One thing that the party learned right away was that one quarter of the ship, a large wedge, on two levels, had been completely disconnected from the ship's systems.  What lay in that large area, behind sealed bulkheads, the party had no way of knowing. 

Other party members familiarized themselves with the large weapons control deck and the robotics control deck.  Bob the mutant human had a great deal of success in figuring out how to remotely control what turned out to be a veritable legion of robots of many different varieties. 

An army of robotic minions was sent out to explore the ship when it was discovered that the optical feeds coming in from the ship's cameras were being tampered with by an unknown super-computer that appeared to have direct access to the ship's bridge.  It gradually became apparent that there were "invisible" creatures stalking around the ship (at least two of them were confirmed by reconnaissance squads in different locations simultaneously), but as they were cloaked from visual detection and the feed from the ship's sensors was being manipulated by the unknown computer the only way of detecting them was relying on the sensors of the robots directly controlled by Bob the mutant human in the robotics control center.  Attempts to engage the invisible creatures led to the destruction of numerous robots and no further knowledge of the invisible assailants

Amusingly, Shazaam attempted to "figure out" the weapons control system.  This was a complex touchscreen interaction with visual tracking that allowed the user to pull up enormous targeting windows along the outer wall of the deck.  Having already failed to understand the interface, he informed me that he was going to "press some buttons".  I had him roll the dice.  He rolled the worst possible result that he could of.  Everyone in the party stopped as I laughed and told them what happened next.  Shazaam had activated an emergency defensive sub-routine meant to be used as a last resort when taking intense enemy fire.  He diverted all available power to the ship's shields and the weapons systems.  The ship shut down all non-occupied areas, powering off life support and diverting everything to the shields. 

The party held its breath, looking at monitors depicting an inky black ship.  Over in the bridge, Volcom (the plane shifting robot computer tech) managed to restore the ship to its normal operating parameters but multiple alarms demanded his attention.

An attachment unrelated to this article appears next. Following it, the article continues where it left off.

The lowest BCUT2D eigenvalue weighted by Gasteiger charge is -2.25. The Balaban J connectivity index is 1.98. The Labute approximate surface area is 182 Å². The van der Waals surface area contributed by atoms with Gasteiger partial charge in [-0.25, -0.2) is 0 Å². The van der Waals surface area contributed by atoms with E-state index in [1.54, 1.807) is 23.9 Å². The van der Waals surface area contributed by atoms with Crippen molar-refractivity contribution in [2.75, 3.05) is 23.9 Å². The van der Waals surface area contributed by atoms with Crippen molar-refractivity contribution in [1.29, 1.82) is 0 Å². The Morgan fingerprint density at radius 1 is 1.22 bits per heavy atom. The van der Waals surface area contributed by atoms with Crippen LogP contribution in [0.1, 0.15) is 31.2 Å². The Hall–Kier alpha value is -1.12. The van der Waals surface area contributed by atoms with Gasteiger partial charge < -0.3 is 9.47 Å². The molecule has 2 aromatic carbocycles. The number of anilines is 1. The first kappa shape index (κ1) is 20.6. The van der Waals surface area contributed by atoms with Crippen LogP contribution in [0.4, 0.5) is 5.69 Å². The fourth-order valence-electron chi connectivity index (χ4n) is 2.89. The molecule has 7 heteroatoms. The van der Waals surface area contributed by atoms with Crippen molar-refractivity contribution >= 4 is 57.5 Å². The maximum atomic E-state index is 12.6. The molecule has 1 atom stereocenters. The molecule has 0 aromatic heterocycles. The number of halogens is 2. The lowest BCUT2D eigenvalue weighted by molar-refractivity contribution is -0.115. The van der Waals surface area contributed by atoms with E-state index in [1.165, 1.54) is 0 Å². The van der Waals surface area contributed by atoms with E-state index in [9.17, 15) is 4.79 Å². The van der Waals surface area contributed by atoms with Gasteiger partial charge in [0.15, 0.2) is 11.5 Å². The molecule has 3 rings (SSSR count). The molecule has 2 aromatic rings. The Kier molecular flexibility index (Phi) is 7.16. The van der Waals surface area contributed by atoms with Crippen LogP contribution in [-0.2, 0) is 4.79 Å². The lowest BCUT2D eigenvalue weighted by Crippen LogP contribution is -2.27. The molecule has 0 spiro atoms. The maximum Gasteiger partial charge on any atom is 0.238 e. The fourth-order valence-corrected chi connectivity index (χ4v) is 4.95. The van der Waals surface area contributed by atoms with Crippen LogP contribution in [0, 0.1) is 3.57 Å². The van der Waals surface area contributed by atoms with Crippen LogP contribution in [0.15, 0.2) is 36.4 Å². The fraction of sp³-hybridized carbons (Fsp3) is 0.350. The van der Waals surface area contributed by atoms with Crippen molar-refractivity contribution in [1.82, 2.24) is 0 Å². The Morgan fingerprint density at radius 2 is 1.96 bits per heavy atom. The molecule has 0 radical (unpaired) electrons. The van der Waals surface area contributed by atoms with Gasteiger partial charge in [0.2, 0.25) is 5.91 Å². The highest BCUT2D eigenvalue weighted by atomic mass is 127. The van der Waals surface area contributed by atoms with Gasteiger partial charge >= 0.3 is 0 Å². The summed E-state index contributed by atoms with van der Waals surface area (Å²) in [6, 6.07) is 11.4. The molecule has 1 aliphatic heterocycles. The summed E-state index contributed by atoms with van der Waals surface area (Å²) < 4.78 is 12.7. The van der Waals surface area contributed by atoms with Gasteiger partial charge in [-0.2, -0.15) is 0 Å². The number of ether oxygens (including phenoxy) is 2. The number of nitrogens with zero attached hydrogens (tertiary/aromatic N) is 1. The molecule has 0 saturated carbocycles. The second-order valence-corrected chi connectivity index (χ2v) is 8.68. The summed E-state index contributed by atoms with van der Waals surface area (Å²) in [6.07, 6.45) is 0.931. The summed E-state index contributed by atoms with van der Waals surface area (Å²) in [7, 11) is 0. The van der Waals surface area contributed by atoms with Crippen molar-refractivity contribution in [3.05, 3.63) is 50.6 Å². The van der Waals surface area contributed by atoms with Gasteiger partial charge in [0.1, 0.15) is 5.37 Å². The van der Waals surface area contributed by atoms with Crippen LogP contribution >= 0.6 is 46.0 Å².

Entire decks of cryo-chambers had opened, releasing a bizarre horde of part plant, part animal monstrosities.  Stang, the giant mutant wasp with four defective paranoid brains, leapt at the chance to rush into action. 

I probably shouldn't go into detail with the battles that raged across the ship, first with the newly awakened abominations (this battle was actually mercifully short thanks to grenades and an entire legion of robotic defenders activated by Bob to aid the party) and later with the invisible assailants.  These turned out to be shapeshifting plant-toads that walked upright and had enormous gaping mouths (I used the Grey Slaadi stats from the Fiend Folio, with a few tweaks:  150 HP, flame strike does 15d6, and they could transport themselves with/transform themselves into their "ball of lightning" ability which I left at 8d6+6 damage).  The creatures proved to be quite formidable.  One showed up in the bridge in the guise of a holographic doctor that had been activated during the accidental ship-wide power shutdown. 

The party was all too eager to believe in the holographic doctor, especially as he told them a lot of information that made sense.  Eventually, the ruse was revealed and the toad-thing attempted to slay the party in the bridge as another attacked the party members that were down in the lower decks.  Nothing the party tried seemed to be able to hurt the creatures.  Even mental mutations seemed to work only infrequently (I applied the Grey Slaadi's 55% magic resistance to mental mutation attacks and the party wasn't trying the "magical" weapons they had, two long swords +3 of light from the elves and several glargore weapons from the badders).  At one point James Bomb received a wound and an egg pellet was implanted in his arm by the toad-plant.  He panicked and fled, tying off his arm above the wound and blasting his own forearm off with his laser pistol as he retreated to the med chambers.  The elevator let him off in a strange, plant covered chamber and it took all his wits to evade another toad creature that came looking for him.  Back in the bridge, Shazaam had realized that his elvish Light Sword could injure the creature and the tide of battle turned.  The toadstrosity retreated.